Academic journal article The Journal of African American History

In Search of the "Revolutionary Generation": (En)gendering the Golden Age of Rap Nationalism

Academic journal article The Journal of African American History

In Search of the "Revolutionary Generation": (En)gendering the Golden Age of Rap Nationalism

Article excerpt

In the 1988 Public Enemy release "Party for Your Right to Fight" rap nationalist and lead lyricist Chuck D ushered in a new moment in Hip Hop history when he defiantly stated: "Power, equality and we're out to get it, I know some of you ain't with it. This party started right in '66, with a pro-black radical mix ..." (1) As a trailblazer of the consciousness movement within rap music, Chuck D claimed his legacy as the political progeny of the Black Panther Party. The Black Panthers, remembered by the Hip Hop generation as righteous revolutionaries, are deified and belong to an elite class of politicized "prophets of rage." They are black nationalists whose standard for black manhood is preserved and emulated. In fact, Chuck D told a Toronto Sun reporter in May 1998 that when he and his friends from Adelphi University entered the "rap game," they did so in a deliberate manner. "We wanted to be known as the Black Panthers of Rap, we wanted our music to be dissonant." (2) With songs like "Party for Your Right to Fight," "Fight the Power," and "Power to the People," these pioneers of rap nationalism purposefully invoked the rhetorical and political styling of the Black Panther Party and the Black Power Movement of the late 1960s, complete with its envisioning of black nationalism as a politics of masculine protest. Like their idols, Chuck D and his crew believed that they were the representatives of a "revolutionary generation," a group of endangered young black males considered by the state to be "Public Enemy #1." And as Public Enemy, Chuck D argued that it was black men's responsibility to "get mad, revolt, revise, realize" for black liberation; (3) for, as he stated on their 1990 album Fear of a Black Planet, "it takes a man to take a stand." (4)

So began the "Golden Age of Rap Nationalism," a period in rap music history bracketed by the release of two Hip Hop classics: Public Enemy's It Takes a Nation of Millions to Hold Us Back in 1988, which staged the debut of the "Prophets of Rage" and Ice Cube's Lethal Injection in 1993, which signified an end to the profits of rage. Although the use of rap music as a form of cultural expression was not a revolutionary idea (young blacks and Latinos had begun to rediscover poetry in musical motion over ten years prior to the introduction of rap nationalism), the use of rap music as a site for political expression was radical--both because of and despite its lyrical content. This was especially true prior to the mass commodification of rap music (instigated by the popularity of "gangsta rap" music), when artists like Public Enemy, KRS-One and Boogie Down Productions, X-Clan, Poor Righteous Teachers, Ice Cube, and Paris appropriated black nationalist rhetoric to critique the historical development of racial hierarchies and their legacy in contemporary social, political, and economic institutions. (5) The political positions assumed by black neo-nationalist rap group X-Clan is a case in point. On their 1992 release Xodus, lead lyricist Brother J not only rejected bourgeois humanism, but also exposed the hypocrisy of American democracy and refuted white claims to moral superiority:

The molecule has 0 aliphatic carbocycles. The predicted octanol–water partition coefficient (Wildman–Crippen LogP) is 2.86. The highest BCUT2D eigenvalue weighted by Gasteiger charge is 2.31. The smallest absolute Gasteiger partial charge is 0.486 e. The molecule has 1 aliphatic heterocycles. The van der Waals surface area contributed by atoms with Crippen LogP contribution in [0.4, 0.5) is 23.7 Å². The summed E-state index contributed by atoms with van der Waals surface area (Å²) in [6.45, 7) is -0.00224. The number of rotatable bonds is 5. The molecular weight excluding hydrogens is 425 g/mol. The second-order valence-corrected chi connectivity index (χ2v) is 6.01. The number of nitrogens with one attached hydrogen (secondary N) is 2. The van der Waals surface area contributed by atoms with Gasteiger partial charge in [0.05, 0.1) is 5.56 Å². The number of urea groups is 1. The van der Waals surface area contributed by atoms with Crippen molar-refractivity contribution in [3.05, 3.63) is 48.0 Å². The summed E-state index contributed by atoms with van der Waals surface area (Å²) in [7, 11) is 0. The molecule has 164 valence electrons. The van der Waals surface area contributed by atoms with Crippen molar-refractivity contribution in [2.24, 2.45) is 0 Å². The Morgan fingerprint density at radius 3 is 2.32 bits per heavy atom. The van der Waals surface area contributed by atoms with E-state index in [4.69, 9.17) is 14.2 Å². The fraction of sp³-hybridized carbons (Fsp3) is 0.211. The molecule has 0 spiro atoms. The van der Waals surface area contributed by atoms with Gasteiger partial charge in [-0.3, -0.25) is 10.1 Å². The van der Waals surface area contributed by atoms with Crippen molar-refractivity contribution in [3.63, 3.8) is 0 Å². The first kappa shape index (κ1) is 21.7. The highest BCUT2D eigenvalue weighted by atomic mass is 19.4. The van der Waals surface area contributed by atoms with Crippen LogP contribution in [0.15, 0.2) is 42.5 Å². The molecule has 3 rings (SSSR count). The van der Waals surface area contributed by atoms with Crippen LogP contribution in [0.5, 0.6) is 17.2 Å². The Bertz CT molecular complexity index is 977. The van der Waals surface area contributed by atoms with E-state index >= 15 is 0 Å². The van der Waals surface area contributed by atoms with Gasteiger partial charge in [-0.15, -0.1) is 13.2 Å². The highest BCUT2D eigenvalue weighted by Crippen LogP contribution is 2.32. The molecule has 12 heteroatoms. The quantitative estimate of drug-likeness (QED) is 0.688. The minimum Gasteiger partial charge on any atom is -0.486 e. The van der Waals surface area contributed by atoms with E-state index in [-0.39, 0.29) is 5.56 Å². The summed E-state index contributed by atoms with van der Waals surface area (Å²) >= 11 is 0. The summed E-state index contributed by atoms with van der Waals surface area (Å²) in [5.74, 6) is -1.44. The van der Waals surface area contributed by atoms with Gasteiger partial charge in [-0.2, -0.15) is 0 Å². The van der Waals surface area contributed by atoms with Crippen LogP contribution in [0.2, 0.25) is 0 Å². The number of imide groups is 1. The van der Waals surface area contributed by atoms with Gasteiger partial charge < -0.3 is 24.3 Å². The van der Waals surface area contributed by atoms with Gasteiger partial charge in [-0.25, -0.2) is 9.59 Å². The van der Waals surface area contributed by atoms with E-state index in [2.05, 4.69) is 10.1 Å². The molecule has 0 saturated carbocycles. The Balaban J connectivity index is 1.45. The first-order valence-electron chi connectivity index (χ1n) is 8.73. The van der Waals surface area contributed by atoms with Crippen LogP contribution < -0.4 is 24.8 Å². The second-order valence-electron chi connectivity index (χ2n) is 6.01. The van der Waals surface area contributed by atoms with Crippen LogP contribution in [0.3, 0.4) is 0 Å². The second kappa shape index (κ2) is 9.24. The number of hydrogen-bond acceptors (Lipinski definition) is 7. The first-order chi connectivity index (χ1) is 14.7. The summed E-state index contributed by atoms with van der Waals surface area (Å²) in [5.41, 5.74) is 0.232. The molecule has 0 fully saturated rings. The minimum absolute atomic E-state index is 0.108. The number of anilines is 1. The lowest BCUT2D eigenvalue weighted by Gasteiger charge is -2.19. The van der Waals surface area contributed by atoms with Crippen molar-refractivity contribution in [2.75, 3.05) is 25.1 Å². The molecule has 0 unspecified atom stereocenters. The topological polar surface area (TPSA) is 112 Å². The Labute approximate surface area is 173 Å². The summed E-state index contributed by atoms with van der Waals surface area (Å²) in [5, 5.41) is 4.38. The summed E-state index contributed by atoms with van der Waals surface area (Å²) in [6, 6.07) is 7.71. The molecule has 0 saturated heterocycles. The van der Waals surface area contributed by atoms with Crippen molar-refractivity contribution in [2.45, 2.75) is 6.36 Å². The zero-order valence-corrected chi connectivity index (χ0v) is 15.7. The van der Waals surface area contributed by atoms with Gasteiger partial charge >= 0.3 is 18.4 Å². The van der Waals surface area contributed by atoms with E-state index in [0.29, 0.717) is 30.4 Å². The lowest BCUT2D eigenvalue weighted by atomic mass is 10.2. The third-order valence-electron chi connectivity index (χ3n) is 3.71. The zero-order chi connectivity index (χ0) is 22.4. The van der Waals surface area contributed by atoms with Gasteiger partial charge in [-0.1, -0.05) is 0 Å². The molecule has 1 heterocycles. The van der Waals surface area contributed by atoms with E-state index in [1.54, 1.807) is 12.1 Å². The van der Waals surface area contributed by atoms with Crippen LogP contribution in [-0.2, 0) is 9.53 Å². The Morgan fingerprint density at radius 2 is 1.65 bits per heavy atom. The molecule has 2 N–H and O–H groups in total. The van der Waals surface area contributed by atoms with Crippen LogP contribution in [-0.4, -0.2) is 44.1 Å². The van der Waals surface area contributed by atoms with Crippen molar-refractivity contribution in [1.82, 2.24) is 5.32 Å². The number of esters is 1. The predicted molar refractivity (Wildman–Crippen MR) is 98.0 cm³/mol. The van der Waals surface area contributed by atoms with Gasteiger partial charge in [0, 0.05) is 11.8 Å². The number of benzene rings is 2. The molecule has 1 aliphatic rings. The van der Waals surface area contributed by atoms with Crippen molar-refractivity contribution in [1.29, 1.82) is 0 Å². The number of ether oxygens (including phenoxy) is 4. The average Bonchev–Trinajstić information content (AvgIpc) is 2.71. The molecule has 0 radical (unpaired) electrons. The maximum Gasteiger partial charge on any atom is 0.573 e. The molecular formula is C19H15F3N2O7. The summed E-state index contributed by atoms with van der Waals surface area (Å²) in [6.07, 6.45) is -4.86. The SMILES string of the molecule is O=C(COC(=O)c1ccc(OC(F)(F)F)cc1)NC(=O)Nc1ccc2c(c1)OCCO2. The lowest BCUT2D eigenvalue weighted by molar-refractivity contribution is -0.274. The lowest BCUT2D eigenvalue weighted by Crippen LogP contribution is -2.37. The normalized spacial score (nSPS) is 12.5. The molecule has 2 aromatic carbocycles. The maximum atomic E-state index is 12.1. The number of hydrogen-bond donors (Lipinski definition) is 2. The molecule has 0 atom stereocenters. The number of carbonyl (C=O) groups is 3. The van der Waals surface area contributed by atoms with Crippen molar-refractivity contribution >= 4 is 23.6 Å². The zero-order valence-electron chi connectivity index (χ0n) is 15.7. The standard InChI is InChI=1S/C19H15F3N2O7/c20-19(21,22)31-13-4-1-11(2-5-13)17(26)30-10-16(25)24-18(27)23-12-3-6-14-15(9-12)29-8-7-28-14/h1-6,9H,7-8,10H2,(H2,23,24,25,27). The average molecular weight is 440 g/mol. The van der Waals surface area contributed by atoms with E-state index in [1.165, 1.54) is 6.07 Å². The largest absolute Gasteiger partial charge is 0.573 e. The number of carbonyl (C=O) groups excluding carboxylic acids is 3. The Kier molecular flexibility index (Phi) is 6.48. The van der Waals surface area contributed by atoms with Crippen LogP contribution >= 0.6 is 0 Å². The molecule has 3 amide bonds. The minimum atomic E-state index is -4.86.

Revolution, evolution the solution; No amendments so burn the
    Constitution. You check the authors a bunch of old Whiggers, who
    strategized extinction of the pro-black niggas. Know why? 'Cause I'm
    that nigga that they can't stand. Teach the African how to say
    'Black Man.' And I'm that nigga they can plainly see, with the
    nationalist colors of the red, black, green.

According to Brother J's lyrical thesis, black nationalism is the culmination of a collectivist ethic that is both the legacy of a cultural tradition defined by Africans and a byproduct of the oppressive conditions that defined African America. It is the latter determinant that fuels his black nationalist "politicking." Racial terrorism is at the center of X-Clan's historical memory and at the core of their contemporary social commentary. …

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